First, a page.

NERSCPowering Scientific Discovery Since 1974

Berkeley Lab Deploys Next-Gen Supercomputer, Perlmutter, Bolstering U.S. Scientific Research

NERSC formally unveiled the first phase of its next-generation supercomputer, Perlmutter, at a virtual event that included government officials, industry leaders, and Dr. Perlmutter himself. » Read More

Limit Global Warming to 1.5 C and Halve the Contribution of Land Ice to Sea Rise

A new study predicts that sea-level rise could be halved this century (from today to 2100) if we meet the Paris Agreement target of limiting global warming to 1.5°C. » Read More

Urbanization + Pollution = More Storm Activity Around Cities

Simulations run at NERSC have revealed that urban land use and anthropogenic aerosols work together to increase storm development, strength, and precipitation intensity around cities. » Read More

Stars Align for Scientists Modeling Supernovae

For more than 60 years, physicists have been studying the question of how supernova explosions occur. Thanks to the increasing power of supercomputing resources such as those at NERSC, they’re moving ever closer to an answer. » Read More

Measurements of Pulsar Accelerations Reveal Milky Way’s Dark Side

Researchers using NERSC supercomputers have obtained the first direct measurement of the average stellar acceleration taking place within our home galaxy, the Milky Way. » Read More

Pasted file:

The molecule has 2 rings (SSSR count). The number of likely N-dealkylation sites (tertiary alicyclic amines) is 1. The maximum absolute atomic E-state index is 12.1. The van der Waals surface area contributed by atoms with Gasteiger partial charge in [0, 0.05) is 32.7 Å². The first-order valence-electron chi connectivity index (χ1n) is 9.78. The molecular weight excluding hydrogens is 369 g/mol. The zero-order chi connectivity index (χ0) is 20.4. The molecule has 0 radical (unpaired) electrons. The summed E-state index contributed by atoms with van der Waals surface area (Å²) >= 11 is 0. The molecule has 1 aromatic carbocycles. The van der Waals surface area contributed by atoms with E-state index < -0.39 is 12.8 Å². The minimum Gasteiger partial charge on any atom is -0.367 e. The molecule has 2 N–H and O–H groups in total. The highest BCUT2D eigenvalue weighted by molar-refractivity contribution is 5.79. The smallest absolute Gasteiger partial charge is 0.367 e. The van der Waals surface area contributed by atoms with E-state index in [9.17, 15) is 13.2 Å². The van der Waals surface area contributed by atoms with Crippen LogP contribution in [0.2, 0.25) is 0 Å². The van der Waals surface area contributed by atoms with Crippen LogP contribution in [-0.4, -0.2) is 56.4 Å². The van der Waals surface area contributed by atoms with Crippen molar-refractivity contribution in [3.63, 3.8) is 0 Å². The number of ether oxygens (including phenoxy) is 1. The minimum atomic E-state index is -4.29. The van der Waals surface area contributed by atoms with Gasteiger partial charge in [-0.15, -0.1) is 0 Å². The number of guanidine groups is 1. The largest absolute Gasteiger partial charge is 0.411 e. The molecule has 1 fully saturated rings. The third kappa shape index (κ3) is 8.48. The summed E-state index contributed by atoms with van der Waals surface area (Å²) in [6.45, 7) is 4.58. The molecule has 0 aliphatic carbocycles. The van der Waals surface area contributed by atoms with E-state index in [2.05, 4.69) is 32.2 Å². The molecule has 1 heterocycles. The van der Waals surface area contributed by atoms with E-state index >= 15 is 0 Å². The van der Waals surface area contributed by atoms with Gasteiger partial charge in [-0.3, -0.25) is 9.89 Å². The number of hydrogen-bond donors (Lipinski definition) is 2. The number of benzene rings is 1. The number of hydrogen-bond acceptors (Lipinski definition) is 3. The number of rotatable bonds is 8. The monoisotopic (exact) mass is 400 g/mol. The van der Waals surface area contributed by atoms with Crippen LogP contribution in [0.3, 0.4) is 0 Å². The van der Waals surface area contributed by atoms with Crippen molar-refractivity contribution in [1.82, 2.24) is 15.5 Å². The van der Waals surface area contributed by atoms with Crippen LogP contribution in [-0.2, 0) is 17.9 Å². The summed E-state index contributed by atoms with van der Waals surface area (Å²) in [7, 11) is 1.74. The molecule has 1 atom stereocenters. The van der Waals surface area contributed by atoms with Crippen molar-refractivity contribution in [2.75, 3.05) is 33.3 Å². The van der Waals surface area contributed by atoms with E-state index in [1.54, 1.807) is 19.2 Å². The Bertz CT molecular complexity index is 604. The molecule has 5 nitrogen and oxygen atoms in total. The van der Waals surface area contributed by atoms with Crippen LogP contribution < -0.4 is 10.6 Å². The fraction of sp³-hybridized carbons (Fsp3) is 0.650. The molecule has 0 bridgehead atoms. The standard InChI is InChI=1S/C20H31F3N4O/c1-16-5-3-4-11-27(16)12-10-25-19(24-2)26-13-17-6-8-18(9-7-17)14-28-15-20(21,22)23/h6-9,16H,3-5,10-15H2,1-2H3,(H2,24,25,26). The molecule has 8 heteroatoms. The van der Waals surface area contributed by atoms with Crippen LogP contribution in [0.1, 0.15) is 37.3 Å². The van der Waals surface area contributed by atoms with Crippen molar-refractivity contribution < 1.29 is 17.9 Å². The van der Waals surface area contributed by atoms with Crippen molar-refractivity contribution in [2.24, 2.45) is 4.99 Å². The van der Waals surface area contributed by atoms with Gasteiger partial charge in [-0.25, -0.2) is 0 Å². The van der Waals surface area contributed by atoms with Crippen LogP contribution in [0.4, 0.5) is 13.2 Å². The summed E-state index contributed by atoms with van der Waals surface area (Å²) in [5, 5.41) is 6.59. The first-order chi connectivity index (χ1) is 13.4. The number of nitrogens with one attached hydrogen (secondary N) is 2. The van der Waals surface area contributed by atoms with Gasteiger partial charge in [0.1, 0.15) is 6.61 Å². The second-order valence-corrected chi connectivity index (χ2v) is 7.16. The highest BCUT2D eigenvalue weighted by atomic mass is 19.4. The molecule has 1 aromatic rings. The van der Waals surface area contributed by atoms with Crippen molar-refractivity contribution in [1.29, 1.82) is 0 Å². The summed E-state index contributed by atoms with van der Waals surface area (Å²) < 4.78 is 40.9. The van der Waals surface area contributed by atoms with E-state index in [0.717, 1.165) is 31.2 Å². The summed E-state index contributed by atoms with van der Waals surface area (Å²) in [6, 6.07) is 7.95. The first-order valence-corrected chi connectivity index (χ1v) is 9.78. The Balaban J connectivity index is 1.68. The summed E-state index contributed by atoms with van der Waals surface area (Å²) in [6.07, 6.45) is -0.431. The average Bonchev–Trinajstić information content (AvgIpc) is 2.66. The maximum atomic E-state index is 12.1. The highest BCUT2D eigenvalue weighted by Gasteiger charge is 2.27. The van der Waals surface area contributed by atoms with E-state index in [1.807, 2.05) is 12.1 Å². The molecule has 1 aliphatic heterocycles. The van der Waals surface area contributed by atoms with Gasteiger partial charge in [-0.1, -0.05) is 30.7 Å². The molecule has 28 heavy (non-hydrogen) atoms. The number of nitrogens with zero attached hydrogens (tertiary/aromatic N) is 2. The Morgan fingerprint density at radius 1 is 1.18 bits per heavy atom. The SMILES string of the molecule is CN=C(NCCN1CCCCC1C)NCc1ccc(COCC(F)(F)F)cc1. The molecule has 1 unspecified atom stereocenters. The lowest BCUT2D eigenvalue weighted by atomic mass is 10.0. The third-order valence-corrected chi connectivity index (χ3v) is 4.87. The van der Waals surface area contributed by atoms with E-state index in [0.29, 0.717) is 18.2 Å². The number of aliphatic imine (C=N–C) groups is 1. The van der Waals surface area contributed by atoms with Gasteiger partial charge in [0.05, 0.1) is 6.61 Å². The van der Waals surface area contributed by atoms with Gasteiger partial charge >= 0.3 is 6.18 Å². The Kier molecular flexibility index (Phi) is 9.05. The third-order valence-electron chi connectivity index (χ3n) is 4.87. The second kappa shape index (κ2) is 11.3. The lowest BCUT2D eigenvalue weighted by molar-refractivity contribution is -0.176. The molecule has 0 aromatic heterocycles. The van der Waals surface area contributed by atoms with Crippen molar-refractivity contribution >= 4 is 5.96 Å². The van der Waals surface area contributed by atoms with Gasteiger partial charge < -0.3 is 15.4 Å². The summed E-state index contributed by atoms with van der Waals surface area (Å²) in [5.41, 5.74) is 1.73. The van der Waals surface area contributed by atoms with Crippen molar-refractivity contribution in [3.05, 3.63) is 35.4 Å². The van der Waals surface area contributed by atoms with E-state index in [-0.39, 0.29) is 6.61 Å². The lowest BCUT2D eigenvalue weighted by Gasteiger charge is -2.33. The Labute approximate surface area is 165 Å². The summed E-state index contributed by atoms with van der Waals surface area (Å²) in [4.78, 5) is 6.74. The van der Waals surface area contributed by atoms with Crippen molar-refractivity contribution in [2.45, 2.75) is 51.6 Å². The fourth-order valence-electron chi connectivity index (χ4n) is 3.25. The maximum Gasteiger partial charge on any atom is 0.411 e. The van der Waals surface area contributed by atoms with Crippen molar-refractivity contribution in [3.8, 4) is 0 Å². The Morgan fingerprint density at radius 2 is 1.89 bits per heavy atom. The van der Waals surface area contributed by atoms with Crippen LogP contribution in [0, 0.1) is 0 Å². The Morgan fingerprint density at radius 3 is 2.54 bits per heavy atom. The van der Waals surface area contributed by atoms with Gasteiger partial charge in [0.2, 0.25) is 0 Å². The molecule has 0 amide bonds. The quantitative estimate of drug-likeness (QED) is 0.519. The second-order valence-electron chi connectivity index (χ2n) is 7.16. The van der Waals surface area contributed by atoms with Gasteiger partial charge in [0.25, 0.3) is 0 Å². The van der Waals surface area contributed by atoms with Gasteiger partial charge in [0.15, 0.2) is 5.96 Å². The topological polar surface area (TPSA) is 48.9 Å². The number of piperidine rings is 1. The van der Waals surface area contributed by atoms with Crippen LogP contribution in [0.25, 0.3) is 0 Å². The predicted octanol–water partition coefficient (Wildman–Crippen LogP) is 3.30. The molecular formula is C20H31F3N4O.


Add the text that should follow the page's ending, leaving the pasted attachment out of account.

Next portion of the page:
National Energy Research Scientific Computing Center

Computing at NERSC

NERSC Supports COVID-19 Research

Model of the SARS-CoV-2 coronavirus
NERSC is participating in the COVID-19 High Performance Computing Consortium. This unique private-public effort brings together federal government, industry, and academic leaders to volunteer free compute time and resources on their world-class machines. NERSC has initially set aside up to 1.25 million node hours on its Cori supercomputer in support of this effort. In addition, NERSC's HPC experts are available to assist research teams. Scientists are invited to submit COVID-19 related research proposals, from which an expert panel of top scientists and computing researchers will select projects based on public health benefits, with an emphasis on rapid results.

Learn more about projects using NERSC that are involved in COVID-19 related research.

Now Playing

A small sample of jobs running on NERSC supercomputers right now.

Project System Nodes Core Hours Used
Experimental Tests of Gyrokinetic Simulations of Microturbulence
 Fusion Energy Sciences
 PI: David Robert Mikkelsen, Princeton Plasma Physics Laboratory (PPPL)
Cori 288
Center for computational study of excited-state phenomena in energy materials (c2sepem)
 Basic Energy Sciences
 PI: Jack Deslippe, Lawrence Berkeley National Lab - NERSC
Cori 200
Detector Simulation of the ATLAS Detector on NERSC HPCs
 High Energy Physics
 PI: Paolo Calafiura, Lawrence Berkeley National Laboratory
Cori 200
Multilinear Spectroscopy, Semiclassical Electrodynamics, and Energy Transfer Under Strong Illumination
 Basic Energy Sciences
 PI: Joseph Subotnik, University of Pennsylvania
Cori 200
Particle Dark Matter Across Scales
 High Energy Physics
 PI: Benjamin R. Safdi, University of Michigan
Cori 128
Simulation and Analysis of Reacting Flows
 Advanced Scientific Computing Research
 PI: John B. Bell, Lawrence Berkeley National Laboratory
Cori 128

'Bubbles' the Cray-2

NERSC's Cray2 nicknamed 'Bubbles'

In 1985, NERSC was the first to install the Cray-2, then the fastest computer in the world. Today, just about any mobile phone has more processing power. The Cray-2 was nicknamed "Bubbles" for its unique liquid cooling system.